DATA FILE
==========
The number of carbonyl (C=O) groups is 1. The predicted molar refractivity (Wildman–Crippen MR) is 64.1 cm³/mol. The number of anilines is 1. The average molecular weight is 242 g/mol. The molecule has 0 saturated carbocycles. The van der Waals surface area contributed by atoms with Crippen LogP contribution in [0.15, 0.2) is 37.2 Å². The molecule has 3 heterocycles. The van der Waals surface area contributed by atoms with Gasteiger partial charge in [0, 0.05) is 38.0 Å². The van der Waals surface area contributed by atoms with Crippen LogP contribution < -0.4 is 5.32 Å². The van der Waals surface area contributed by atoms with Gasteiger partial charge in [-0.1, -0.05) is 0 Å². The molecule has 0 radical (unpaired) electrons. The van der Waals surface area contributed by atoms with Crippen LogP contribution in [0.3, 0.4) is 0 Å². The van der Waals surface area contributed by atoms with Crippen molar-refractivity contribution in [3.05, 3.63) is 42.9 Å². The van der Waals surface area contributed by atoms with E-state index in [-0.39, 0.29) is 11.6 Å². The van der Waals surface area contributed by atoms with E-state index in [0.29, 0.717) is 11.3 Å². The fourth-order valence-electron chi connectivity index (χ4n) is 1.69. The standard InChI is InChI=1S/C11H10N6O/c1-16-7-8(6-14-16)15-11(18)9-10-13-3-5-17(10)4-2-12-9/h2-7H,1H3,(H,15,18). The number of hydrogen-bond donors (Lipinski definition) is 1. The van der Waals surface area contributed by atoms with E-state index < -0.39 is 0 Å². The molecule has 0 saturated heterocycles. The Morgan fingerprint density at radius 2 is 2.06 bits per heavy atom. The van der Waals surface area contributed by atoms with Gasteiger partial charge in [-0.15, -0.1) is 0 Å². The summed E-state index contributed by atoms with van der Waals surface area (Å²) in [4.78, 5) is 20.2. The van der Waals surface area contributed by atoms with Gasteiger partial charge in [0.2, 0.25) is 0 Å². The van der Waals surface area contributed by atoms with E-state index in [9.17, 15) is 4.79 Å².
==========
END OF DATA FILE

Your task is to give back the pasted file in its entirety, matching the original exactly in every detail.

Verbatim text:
The number of carbonyl (C=O) groups is 1. The predicted molar refractivity (Wildman–Crippen MR) is 64.1 cm³/mol. The number of anilines is 1. The average molecular weight is 242 g/mol. The molecule has 0 saturated carbocycles. The van der Waals surface area contributed by atoms with Crippen LogP contribution in [0.15, 0.2) is 37.2 Å². The molecule has 3 heterocycles. The van der Waals surface area contributed by atoms with Gasteiger partial charge in [0, 0.05) is 38.0 Å². The van der Waals surface area contributed by atoms with Crippen LogP contribution < -0.4 is 5.32 Å². The van der Waals surface area contributed by atoms with Gasteiger partial charge in [-0.1, -0.05) is 0 Å². The molecule has 0 radical (unpaired) electrons. The van der Waals surface area contributed by atoms with Crippen LogP contribution in [0.3, 0.4) is 0 Å². The van der Waals surface area contributed by atoms with Crippen molar-refractivity contribution in [3.05, 3.63) is 42.9 Å². The van der Waals surface area contributed by atoms with E-state index in [-0.39, 0.29) is 11.6 Å². The van der Waals surface area contributed by atoms with E-state index in [0.29, 0.717) is 11.3 Å². The fourth-order valence-electron chi connectivity index (χ4n) is 1.69. The standard InChI is InChI=1S/C11H10N6O/c1-16-7-8(6-14-16)15-11(18)9-10-13-3-5-17(10)4-2-12-9/h2-7H,1H3,(H,15,18). The number of hydrogen-bond donors (Lipinski definition) is 1. The van der Waals surface area contributed by atoms with E-state index < -0.39 is 0 Å². The molecule has 0 saturated heterocycles. The Morgan fingerprint density at radius 2 is 2.06 bits per heavy atom. The van der Waals surface area contributed by atoms with Gasteiger partial charge in [-0.15, -0.1) is 0 Å². The summed E-state index contributed by atoms with van der Waals surface area (Å²) in [4.78, 5) is 20.2. The van der Waals surface area contributed by atoms with Gasteiger partial charge in [0.2, 0.25) is 0 Å². The van der Waals surface area contributed by atoms with E-state index in [9.17, 15) is 4.79 Å².